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9 June 2010 ·

Across the Dark Sea

After writing about the Vietnamese Exhibition, I checked with the National Museum of Australia and discovered that the book I mentioned, Across the Dark Sea, is now out of print. However, I have a limited number of copies for sale ($9.00 + postage.)
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Across the Dark Sea

Illustrated by Donna Rawlins
published by National Museum of Australia Press, 2006
64 pages,


Like a cricket to freedom

It started on the first day of Tet, in the middle of the fun and firecrackers, when they put old pants and shirts on top of their New Year clothes and took a bus from Saigon to Uncle Huan’s near the sea. Or before that, when Ma sold everything they owned so nothing was left but the furniture and Trung’s bamboo cage for his fighting crickets. Or maybe it started two years before, on that rainy day in 1976 when the soldiers took Ba away because he was a doctor for the army that lost the war.
Whenever it started, it happened the night they crept out of Uncle’s house in the middle of the night, Mai on Ma’s back and Trung carrying his parcel of new clothes.


They didn’t look like pirates: they looked like ordinary fishermen, but with eyes as quick and glittering as their waving knives…

Trung’s adventure begins in the dead of night. He and his father escape the soldiers with guns. But what awaits them across the dark sea?

AWARDS: Shortlisted for NSW Premier’s Community Relations Award, 2007


The Making Tracks series was created by asking different authors to write a story using an item in the National Museum of Australia’s collection. My item was the Hong Hai – a 20 metre Vietnamese fishing boat which arrived in Darwin in 1978 with 38 people on board. Their journey, and that of thousands of others like them, was almost too horrendous to believe, as they fled from their homeland without really knowing where they would end up, usually without enough fuel, food or water to last the distance, often sent back to sea even before they could land and find refuge, and sometimes attacked by pirates. If and when they did arrive, they had to face settling in to a very different new country, and wondering whether they would ever see their family again – because often the whole family couldn’t come together, and the children might be sent with one parent, or another relative, to give them a chance at freedom and a better life.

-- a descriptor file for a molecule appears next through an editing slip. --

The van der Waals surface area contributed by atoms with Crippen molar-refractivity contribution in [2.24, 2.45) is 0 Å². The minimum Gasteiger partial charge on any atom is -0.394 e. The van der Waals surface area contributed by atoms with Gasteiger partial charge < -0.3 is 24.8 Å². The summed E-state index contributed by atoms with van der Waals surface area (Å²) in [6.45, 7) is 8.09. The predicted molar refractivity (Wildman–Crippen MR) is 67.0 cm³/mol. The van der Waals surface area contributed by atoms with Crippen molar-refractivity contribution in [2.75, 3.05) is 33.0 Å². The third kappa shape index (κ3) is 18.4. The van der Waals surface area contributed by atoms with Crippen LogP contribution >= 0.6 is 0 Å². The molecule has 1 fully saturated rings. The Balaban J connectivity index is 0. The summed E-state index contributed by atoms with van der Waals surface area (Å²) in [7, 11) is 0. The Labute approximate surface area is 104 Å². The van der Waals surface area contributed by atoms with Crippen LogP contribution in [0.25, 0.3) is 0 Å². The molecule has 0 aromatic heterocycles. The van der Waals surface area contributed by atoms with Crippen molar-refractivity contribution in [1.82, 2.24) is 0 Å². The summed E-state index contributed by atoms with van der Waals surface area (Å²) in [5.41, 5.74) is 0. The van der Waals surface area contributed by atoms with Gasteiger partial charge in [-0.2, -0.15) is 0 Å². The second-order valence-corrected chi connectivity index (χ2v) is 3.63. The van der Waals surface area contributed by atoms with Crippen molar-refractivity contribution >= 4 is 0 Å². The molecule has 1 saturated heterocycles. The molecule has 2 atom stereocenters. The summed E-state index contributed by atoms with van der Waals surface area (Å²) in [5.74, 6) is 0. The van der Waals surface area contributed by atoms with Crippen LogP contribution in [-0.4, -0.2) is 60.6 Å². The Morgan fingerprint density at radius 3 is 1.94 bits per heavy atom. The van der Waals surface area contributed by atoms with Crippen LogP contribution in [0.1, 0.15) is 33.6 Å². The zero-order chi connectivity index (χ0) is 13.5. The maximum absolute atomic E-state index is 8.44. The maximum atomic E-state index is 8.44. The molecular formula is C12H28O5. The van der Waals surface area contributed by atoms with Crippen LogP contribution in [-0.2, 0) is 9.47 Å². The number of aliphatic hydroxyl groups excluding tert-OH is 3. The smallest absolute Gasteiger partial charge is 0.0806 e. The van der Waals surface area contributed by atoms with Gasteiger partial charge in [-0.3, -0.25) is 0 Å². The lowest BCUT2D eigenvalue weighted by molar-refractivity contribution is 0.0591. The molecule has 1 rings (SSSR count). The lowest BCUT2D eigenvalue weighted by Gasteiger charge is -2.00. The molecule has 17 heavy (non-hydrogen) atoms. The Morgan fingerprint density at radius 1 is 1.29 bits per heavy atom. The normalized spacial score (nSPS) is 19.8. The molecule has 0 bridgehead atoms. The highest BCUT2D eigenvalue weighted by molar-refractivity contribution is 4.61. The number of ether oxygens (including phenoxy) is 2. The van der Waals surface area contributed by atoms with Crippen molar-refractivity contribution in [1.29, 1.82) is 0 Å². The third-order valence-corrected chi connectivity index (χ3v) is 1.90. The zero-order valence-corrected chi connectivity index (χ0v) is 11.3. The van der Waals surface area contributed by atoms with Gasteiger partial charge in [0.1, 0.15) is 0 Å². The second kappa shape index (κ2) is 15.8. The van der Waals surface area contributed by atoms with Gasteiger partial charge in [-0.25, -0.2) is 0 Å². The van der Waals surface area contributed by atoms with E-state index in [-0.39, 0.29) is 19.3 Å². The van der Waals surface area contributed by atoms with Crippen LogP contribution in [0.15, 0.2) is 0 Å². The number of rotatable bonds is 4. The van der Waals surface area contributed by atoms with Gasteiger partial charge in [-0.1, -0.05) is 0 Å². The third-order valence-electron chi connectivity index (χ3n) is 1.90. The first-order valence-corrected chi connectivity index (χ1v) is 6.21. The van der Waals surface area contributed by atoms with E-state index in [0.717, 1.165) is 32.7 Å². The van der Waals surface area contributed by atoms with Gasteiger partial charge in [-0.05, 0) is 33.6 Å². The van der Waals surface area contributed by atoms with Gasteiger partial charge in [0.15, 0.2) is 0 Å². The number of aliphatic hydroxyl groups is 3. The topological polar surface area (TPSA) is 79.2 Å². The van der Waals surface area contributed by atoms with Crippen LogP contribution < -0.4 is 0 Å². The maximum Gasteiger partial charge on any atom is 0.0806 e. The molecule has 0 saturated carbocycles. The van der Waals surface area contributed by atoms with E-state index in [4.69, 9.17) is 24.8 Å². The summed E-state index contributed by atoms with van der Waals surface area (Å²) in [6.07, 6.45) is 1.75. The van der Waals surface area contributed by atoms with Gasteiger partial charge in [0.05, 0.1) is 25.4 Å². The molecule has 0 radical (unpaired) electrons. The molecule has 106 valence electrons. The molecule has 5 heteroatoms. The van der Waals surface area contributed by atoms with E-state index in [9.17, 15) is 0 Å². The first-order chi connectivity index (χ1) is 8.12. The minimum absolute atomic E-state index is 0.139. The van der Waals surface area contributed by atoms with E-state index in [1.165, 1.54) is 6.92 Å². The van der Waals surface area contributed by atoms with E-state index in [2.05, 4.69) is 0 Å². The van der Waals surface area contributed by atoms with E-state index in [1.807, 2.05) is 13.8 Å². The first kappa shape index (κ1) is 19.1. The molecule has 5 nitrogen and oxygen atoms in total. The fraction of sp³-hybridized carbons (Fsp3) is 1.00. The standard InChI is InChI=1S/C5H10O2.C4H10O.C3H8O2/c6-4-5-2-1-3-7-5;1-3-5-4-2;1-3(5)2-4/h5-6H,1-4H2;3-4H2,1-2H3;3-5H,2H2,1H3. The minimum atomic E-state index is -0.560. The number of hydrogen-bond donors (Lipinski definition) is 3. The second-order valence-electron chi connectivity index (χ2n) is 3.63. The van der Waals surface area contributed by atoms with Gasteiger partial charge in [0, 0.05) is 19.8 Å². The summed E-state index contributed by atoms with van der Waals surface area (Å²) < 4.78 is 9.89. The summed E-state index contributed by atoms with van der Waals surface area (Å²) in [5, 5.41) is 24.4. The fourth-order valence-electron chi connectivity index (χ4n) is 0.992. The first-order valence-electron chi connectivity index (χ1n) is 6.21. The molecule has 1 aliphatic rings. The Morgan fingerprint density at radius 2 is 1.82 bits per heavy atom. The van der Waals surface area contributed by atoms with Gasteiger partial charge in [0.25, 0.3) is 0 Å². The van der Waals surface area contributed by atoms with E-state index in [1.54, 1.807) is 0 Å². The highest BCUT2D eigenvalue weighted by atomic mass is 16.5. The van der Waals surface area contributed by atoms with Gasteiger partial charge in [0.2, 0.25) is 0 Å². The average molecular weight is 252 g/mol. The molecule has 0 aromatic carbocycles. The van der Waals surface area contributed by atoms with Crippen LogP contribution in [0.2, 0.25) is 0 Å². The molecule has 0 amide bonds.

I haven’t tried to write the story specifically of the Hong Hai, but by talking to people who had made a similar journey, and reading the piles of newspaper clippings and books that the Vietnamese community has saved over the last thirty years, a story finally appeared to me. It started with an old newspaper article about the parcels that the new arrivals sent home to the family left behind in Vietnam. Fabric was a good thing to send because it survived the trip well and could be sold there to raise money. Suddenly I saw a boy looking in a window at a bolt of cloth that he wanted to send home to his mother. Can you imagine all the emotions he’d be sending with it! And so, Trung was born.